Users Exploit Referral Programs with Ad Hijacking

Brendan Lash May 15, 2019

Having worked with many different types of companies on their paid search compliance strategy, I’ve seen my fair share of program abuse. Paid search abuse takes many forms and involves a variety of bad actors, including trademark abusers or affiliate program violators.

With the rise of referral programs that reward users for referring new members, a new type of abuse has emerged. Referral programs are a useful means of acquiring new customers and users. By encouraging word-of-mouth with incentives, companies can accelerate growth at a reasonable and consistent cost. Referral programs are also a great way to transform loyalists into full-fledged brand ambassadors. With the opportunity to gain some extra perks, these star customers can bring on a lot of incremental traffic and revenue. But is the traffic always incremental? I frequently see referral members running ads on a brand’s trademarked keywords using the brand’s display URL. In the example below a search for “tesla referral code” serves up an ad that looks like a Tesla ad - not a referral user’s ad.

Tesla referral code ad example

But when the consumer clicks on the ad they land here:

Example of Tesla referrer’s web page

You’ll notice at the top of the page that the url is a referral link for Jacob, rather than Tesla’s homepage. This is the link Jacob uses to earn credit for referring new customers. Most referral programs, however, restrict referrers from running paid search ads on branded keywords. Why should Tesla pay Jacob for a prospect that was already aware of Tesla (ie. they did a branded search) and already inclined to purchase?

Because these referral users are bidding on your branded keywords, they appear when consumers are searching for your brand. What’s more, by using your brand’s display URL, they displace your brand’s own ads from appearing on the search engine results page. This makes this tactic nearly identical to affiliate ad hijacking that we expose so often at BrandVerity.

Now, all of your earned branded traffic already headed to sign-up is being routed through referral links while your own users’ ads increase your branded cost-per-clicks (CPCs).

Cutting into Profits

To determine the extent of the tactic, we decided to monitor referral programs for a number of brands. Here's an early example we found targeting the accounting software service FreeAgent:

Ad Hijacking Example FreeAgent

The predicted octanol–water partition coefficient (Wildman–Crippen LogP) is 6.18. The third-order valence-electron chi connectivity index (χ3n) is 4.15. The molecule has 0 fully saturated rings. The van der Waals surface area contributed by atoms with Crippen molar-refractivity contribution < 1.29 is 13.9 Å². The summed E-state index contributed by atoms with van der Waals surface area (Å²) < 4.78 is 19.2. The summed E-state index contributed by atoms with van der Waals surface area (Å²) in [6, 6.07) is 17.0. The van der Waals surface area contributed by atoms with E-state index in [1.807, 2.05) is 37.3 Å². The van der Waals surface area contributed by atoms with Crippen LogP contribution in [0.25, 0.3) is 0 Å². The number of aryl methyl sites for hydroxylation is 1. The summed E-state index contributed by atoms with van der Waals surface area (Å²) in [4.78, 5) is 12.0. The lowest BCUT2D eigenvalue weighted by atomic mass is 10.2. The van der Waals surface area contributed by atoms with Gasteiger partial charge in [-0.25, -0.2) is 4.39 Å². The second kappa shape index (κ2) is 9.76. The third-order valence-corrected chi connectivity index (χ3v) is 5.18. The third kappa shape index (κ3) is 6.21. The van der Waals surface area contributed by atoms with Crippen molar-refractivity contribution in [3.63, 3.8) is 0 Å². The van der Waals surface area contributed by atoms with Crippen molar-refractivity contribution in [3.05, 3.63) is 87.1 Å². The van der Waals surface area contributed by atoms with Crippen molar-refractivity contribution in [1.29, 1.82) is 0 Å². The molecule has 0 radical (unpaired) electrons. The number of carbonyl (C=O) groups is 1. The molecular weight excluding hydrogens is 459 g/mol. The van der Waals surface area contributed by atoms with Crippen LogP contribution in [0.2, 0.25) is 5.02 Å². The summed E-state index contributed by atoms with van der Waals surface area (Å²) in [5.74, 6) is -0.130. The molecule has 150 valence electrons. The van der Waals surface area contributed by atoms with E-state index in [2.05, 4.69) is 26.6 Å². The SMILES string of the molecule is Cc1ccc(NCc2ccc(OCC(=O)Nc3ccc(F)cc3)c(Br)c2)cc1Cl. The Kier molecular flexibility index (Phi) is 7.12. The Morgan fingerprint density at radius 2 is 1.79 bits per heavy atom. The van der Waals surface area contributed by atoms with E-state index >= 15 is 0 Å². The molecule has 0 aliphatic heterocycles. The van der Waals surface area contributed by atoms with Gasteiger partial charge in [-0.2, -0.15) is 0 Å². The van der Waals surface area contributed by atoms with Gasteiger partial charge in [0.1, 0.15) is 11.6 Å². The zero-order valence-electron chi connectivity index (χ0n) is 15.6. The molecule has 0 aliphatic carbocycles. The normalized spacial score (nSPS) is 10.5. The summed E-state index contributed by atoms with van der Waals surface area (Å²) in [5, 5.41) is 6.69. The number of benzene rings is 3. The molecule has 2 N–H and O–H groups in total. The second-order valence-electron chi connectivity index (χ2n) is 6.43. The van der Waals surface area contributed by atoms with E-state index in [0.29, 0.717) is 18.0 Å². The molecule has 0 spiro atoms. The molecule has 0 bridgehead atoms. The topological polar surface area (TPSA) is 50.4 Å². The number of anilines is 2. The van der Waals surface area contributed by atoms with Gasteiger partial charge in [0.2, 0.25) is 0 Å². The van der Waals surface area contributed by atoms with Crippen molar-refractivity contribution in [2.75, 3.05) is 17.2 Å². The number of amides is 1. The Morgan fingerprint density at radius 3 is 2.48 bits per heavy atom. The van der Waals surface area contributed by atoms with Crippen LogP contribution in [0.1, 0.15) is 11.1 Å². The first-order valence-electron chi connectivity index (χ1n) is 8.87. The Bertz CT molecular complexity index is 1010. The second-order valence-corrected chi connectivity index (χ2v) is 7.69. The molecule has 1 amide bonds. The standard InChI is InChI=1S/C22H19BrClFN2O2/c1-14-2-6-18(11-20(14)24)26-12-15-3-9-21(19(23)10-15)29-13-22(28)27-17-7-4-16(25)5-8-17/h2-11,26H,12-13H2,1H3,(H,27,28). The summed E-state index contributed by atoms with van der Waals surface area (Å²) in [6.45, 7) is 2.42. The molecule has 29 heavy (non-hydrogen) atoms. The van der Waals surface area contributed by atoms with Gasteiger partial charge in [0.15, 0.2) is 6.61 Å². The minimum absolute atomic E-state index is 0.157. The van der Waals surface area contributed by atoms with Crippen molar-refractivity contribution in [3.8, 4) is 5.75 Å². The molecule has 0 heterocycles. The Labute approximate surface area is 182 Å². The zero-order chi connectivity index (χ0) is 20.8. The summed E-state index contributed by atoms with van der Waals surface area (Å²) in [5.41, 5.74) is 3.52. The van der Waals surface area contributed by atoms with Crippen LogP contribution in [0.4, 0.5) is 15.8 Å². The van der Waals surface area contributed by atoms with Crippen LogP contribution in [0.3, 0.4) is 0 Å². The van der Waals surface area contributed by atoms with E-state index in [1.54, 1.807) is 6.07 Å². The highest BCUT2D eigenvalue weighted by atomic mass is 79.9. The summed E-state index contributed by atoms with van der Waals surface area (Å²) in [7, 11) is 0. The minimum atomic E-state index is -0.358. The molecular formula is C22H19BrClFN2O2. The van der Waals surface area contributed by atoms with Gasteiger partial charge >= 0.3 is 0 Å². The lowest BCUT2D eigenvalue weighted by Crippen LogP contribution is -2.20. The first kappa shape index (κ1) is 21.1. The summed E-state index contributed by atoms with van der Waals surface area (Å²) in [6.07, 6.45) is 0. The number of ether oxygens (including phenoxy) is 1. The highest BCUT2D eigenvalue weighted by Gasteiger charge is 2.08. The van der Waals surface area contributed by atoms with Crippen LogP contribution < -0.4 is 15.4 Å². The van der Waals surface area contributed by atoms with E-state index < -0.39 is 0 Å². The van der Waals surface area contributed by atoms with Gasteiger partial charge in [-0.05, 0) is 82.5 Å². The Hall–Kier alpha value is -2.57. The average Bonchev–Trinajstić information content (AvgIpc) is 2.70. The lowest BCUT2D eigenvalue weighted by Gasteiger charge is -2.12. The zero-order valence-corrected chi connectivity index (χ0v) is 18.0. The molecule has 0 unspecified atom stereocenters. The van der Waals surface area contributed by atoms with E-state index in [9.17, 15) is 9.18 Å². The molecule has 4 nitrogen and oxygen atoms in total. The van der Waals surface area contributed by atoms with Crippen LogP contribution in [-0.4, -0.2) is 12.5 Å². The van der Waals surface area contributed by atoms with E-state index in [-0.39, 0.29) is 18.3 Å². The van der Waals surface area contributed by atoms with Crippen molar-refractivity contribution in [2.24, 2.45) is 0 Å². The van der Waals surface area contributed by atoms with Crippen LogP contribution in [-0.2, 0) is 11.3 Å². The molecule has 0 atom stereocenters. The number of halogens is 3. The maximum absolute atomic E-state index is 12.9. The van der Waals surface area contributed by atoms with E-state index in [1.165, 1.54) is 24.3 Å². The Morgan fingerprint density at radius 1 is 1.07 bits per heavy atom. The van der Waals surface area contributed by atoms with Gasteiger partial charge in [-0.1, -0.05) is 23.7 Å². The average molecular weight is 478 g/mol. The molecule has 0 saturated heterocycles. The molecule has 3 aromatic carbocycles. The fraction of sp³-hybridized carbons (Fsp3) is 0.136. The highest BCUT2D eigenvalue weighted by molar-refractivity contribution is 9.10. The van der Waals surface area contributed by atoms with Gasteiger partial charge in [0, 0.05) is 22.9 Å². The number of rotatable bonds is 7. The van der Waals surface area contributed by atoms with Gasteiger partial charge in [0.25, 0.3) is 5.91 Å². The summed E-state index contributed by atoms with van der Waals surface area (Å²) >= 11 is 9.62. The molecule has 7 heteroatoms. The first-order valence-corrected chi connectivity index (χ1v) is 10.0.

This ad doesn't really try to hide what's going on here. The advertiser is pretty direct about it, even using the term "Referral Code" in the headline of the ad. The ad takes the user to this landing page on FreeAgent's site, crediting the referrer 4392kdp8 with any subsequent customer signups. Not only that, user 4392kdp8 will also receive 10% off on their own account for every month that the referred customer pays for FreeAgent.

Furthermore, according to FreeAgent's referral scheme, these account credits are stackable. By referring 10 customers, someone can get FreeAgent absolutely free. By referring more than 10, a user may even become eligible to earn a referral fee. Considering that the 10% discount applies to both the referrer and new customer, this can really start to add up. 

A $50 Loss Per Signup?Gilt Ad Hijacking

Another brand, Gilt, also had some particularly high incentives behind its program. Promising a $25 discount to both the referrer and referred user, Gilt could stand to lose $50 any time a signup resulted from ad hijacking. Gilt places its own PPC ads and advertises on its branded keywords. So any ad placed by a referrer could displace one of Gilt's own ads—and would drive up Gilt's cost-per-click as well. As you see to the right, we found an example of ad hijacking for Gilt at the top of a Google Mobile SERP.

While Gilt's normal PPC ads for its branded keywords use copy such as " | Gilt Luxury Designer Labels | Shop Now & Take Up to 70% Off‎” this ad is focused on the discount, offering "$25 off your first purchase." This discount is featured despite the fact that the search term ("") implied no specific intention to find a discount, promo or coupon.